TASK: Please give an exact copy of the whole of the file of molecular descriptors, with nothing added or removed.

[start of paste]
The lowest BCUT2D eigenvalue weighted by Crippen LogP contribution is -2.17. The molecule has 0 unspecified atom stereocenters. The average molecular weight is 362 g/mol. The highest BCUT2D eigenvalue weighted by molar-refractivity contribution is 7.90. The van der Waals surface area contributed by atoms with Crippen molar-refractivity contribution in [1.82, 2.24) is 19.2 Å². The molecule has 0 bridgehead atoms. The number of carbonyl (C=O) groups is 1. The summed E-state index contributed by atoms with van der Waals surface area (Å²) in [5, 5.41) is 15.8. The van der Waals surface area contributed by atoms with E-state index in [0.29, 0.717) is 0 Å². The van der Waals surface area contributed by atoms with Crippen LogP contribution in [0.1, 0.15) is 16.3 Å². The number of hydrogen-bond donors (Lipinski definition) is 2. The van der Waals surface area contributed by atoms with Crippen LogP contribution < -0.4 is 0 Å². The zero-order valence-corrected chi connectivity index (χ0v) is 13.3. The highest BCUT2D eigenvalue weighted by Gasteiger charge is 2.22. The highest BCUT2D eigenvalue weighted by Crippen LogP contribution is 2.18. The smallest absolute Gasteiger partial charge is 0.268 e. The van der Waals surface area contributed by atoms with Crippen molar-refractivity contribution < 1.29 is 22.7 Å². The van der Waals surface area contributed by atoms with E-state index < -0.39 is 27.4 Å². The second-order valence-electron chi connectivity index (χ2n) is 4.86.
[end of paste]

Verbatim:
The lowest BCUT2D eigenvalue weighted by Crippen LogP contribution is -2.17. The molecule has 0 unspecified atom stereocenters. The average molecular weight is 362 g/mol. The highest BCUT2D eigenvalue weighted by molar-refractivity contribution is 7.90. The van der Waals surface area contributed by atoms with Crippen molar-refractivity contribution in [1.82, 2.24) is 19.2 Å². The molecule has 0 bridgehead atoms. The number of carbonyl (C=O) groups is 1. The summed E-state index contributed by atoms with van der Waals surface area (Å²) in [5, 5.41) is 15.8. The van der Waals surface area contributed by atoms with E-state index in [0.29, 0.717) is 0 Å². The van der Waals surface area contributed by atoms with Crippen LogP contribution in [0.1, 0.15) is 16.3 Å². The number of hydrogen-bond donors (Lipinski definition) is 2. The van der Waals surface area contributed by atoms with Crippen LogP contribution < -0.4 is 0 Å². The zero-order valence-corrected chi connectivity index (χ0v) is 13.3. The highest BCUT2D eigenvalue weighted by Gasteiger charge is 2.22. The highest BCUT2D eigenvalue weighted by Crippen LogP contribution is 2.18. The smallest absolute Gasteiger partial charge is 0.268 e. The van der Waals surface area contributed by atoms with Crippen molar-refractivity contribution < 1.29 is 22.7 Å². The van der Waals surface area contributed by atoms with E-state index < -0.39 is 27.4 Å². The second-order valence-electron chi connectivity index (χ2n) is 4.86.